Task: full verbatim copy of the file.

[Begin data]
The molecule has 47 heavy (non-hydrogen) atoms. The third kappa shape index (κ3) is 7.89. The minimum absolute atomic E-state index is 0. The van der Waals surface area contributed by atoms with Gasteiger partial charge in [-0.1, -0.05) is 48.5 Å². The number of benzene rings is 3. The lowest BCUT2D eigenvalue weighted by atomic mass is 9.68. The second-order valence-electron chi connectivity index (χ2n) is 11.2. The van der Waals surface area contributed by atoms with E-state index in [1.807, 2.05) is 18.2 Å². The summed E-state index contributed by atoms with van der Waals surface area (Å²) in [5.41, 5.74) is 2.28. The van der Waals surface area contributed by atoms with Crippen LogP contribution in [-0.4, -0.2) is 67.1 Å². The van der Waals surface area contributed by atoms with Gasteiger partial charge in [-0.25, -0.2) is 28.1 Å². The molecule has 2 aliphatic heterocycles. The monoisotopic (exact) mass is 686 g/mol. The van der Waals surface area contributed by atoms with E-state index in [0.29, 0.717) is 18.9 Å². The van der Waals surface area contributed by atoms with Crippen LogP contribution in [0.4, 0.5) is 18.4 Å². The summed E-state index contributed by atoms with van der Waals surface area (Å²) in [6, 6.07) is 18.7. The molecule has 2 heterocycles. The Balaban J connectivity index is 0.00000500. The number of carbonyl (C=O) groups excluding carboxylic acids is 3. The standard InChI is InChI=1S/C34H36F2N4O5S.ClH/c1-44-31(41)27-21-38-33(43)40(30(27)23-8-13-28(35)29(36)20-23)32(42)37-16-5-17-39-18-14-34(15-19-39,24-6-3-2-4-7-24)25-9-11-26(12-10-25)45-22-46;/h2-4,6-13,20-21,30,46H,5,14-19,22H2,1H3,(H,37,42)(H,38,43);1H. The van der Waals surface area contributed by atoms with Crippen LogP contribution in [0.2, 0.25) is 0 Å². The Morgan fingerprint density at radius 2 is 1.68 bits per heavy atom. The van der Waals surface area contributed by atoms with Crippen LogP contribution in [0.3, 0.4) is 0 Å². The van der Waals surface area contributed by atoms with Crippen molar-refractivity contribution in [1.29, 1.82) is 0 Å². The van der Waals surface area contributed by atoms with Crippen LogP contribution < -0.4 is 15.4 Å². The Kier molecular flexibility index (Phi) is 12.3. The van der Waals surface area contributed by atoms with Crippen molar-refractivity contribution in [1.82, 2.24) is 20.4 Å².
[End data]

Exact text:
The molecule has 47 heavy (non-hydrogen) atoms. The third kappa shape index (κ3) is 7.89. The minimum absolute atomic E-state index is 0. The van der Waals surface area contributed by atoms with Gasteiger partial charge in [-0.1, -0.05) is 48.5 Å². The number of benzene rings is 3. The lowest BCUT2D eigenvalue weighted by atomic mass is 9.68. The second-order valence-electron chi connectivity index (χ2n) is 11.2. The van der Waals surface area contributed by atoms with E-state index in [1.807, 2.05) is 18.2 Å². The summed E-state index contributed by atoms with van der Waals surface area (Å²) in [5.41, 5.74) is 2.28. The van der Waals surface area contributed by atoms with Crippen LogP contribution in [-0.4, -0.2) is 67.1 Å². The van der Waals surface area contributed by atoms with Gasteiger partial charge in [-0.25, -0.2) is 28.1 Å². The molecule has 2 aliphatic heterocycles. The monoisotopic (exact) mass is 686 g/mol. The van der Waals surface area contributed by atoms with E-state index in [0.29, 0.717) is 18.9 Å². The van der Waals surface area contributed by atoms with Crippen LogP contribution in [0.4, 0.5) is 18.4 Å². The summed E-state index contributed by atoms with van der Waals surface area (Å²) in [6, 6.07) is 18.7. The molecule has 2 heterocycles. The Balaban J connectivity index is 0.00000500. The number of carbonyl (C=O) groups excluding carboxylic acids is 3. The standard InChI is InChI=1S/C34H36F2N4O5S.ClH/c1-44-31(41)27-21-38-33(43)40(30(27)23-8-13-28(35)29(36)20-23)32(42)37-16-5-17-39-18-14-34(15-19-39,24-6-3-2-4-7-24)25-9-11-26(12-10-25)45-22-46;/h2-4,6-13,20-21,30,46H,5,14-19,22H2,1H3,(H,37,42)(H,38,43);1H. The van der Waals surface area contributed by atoms with Crippen LogP contribution in [0.2, 0.25) is 0 Å². The Morgan fingerprint density at radius 2 is 1.68 bits per heavy atom. The van der Waals surface area contributed by atoms with Crippen LogP contribution in [0.3, 0.4) is 0 Å². The van der Waals surface area contributed by atoms with Crippen molar-refractivity contribution in [1.29, 1.82) is 0 Å². The van der Waals surface area contributed by atoms with Crippen LogP contribution < -0.4 is 15.4 Å². The Kier molecular flexibility index (Phi) is 12.3. The van der Waals surface area contributed by atoms with Crippen molar-refractivity contribution in [1.82, 2.24) is 20.4 Å².